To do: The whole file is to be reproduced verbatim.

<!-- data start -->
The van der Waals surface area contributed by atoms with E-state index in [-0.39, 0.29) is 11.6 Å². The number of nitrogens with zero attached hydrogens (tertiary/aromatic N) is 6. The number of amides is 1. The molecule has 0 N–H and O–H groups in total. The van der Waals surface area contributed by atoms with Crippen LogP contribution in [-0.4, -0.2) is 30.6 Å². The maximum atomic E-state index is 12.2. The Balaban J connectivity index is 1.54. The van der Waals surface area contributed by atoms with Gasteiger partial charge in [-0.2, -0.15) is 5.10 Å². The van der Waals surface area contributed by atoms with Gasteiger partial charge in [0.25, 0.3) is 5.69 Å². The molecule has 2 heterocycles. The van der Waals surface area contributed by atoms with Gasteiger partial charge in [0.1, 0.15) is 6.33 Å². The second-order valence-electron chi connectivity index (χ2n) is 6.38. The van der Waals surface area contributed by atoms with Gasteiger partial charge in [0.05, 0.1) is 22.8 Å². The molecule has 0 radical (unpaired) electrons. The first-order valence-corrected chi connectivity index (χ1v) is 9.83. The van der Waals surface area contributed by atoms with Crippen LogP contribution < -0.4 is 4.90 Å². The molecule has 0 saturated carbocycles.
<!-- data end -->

The van der Waals surface area contributed by atoms with E-state index in [-0.39, 0.29) is 11.6 Å². The number of nitrogens with zero attached hydrogens (tertiary/aromatic N) is 6. The number of amides is 1. The molecule has 0 N–H and O–H groups in total. The van der Waals surface area contributed by atoms with Crippen LogP contribution in [-0.4, -0.2) is 30.6 Å². The maximum atomic E-state index is 12.2. The Balaban J connectivity index is 1.54. The van der Waals surface area contributed by atoms with Gasteiger partial charge in [-0.2, -0.15) is 5.10 Å². The van der Waals surface area contributed by atoms with Gasteiger partial charge in [0.25, 0.3) is 5.69 Å². The molecule has 2 heterocycles. The van der Waals surface area contributed by atoms with Gasteiger partial charge in [0.1, 0.15) is 6.33 Å². The second-order valence-electron chi connectivity index (χ2n) is 6.38. The van der Waals surface area contributed by atoms with Gasteiger partial charge in [0.05, 0.1) is 22.8 Å². The molecule has 0 radical (unpaired) electrons. The first-order valence-corrected chi connectivity index (χ1v) is 9.83. The van der Waals surface area contributed by atoms with Crippen LogP contribution < -0.4 is 4.90 Å². The molecule has 0 saturated carbocycles.